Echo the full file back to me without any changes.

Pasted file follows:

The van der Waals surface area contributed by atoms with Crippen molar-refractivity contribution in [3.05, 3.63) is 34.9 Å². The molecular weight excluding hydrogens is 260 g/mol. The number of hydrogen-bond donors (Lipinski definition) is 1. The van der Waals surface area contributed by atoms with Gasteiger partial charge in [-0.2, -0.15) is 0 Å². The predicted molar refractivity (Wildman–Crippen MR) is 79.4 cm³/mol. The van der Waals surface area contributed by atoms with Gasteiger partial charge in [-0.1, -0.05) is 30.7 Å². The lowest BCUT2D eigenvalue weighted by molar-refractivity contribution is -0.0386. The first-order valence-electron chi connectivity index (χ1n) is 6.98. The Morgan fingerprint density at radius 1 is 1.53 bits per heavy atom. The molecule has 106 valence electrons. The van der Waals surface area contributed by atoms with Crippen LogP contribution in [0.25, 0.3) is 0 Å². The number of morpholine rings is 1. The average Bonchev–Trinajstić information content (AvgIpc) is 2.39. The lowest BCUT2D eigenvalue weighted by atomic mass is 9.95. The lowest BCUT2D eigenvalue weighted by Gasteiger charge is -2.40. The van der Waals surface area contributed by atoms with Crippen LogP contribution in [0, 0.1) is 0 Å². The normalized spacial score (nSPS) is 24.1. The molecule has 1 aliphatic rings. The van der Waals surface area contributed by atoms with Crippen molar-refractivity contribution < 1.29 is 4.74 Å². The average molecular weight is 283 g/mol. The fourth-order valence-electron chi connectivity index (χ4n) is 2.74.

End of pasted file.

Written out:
The van der Waals surface area contributed by atoms with Crippen molar-refractivity contribution in [3.05, 3.63) is 34.9 Å². The molecular weight excluding hydrogens is 260 g/mol. The number of hydrogen-bond donors (Lipinski definition) is 1. The van der Waals surface area contributed by atoms with Gasteiger partial charge in [-0.2, -0.15) is 0 Å². The predicted molar refractivity (Wildman–Crippen MR) is 79.4 cm³/mol. The van der Waals surface area contributed by atoms with Gasteiger partial charge in [-0.1, -0.05) is 30.7 Å². The lowest BCUT2D eigenvalue weighted by molar-refractivity contribution is -0.0386. The first-order valence-electron chi connectivity index (χ1n) is 6.98. The Morgan fingerprint density at radius 1 is 1.53 bits per heavy atom. The molecule has 106 valence electrons. The van der Waals surface area contributed by atoms with Crippen LogP contribution in [0.25, 0.3) is 0 Å². The number of morpholine rings is 1. The average Bonchev–Trinajstić information content (AvgIpc) is 2.39. The lowest BCUT2D eigenvalue weighted by atomic mass is 9.95. The lowest BCUT2D eigenvalue weighted by Gasteiger charge is -2.40. The van der Waals surface area contributed by atoms with Crippen LogP contribution in [0, 0.1) is 0 Å². The normalized spacial score (nSPS) is 24.1. The molecule has 1 aliphatic rings. The van der Waals surface area contributed by atoms with Crippen molar-refractivity contribution < 1.29 is 4.74 Å². The average molecular weight is 283 g/mol. The fourth-order valence-electron chi connectivity index (χ4n) is 2.74.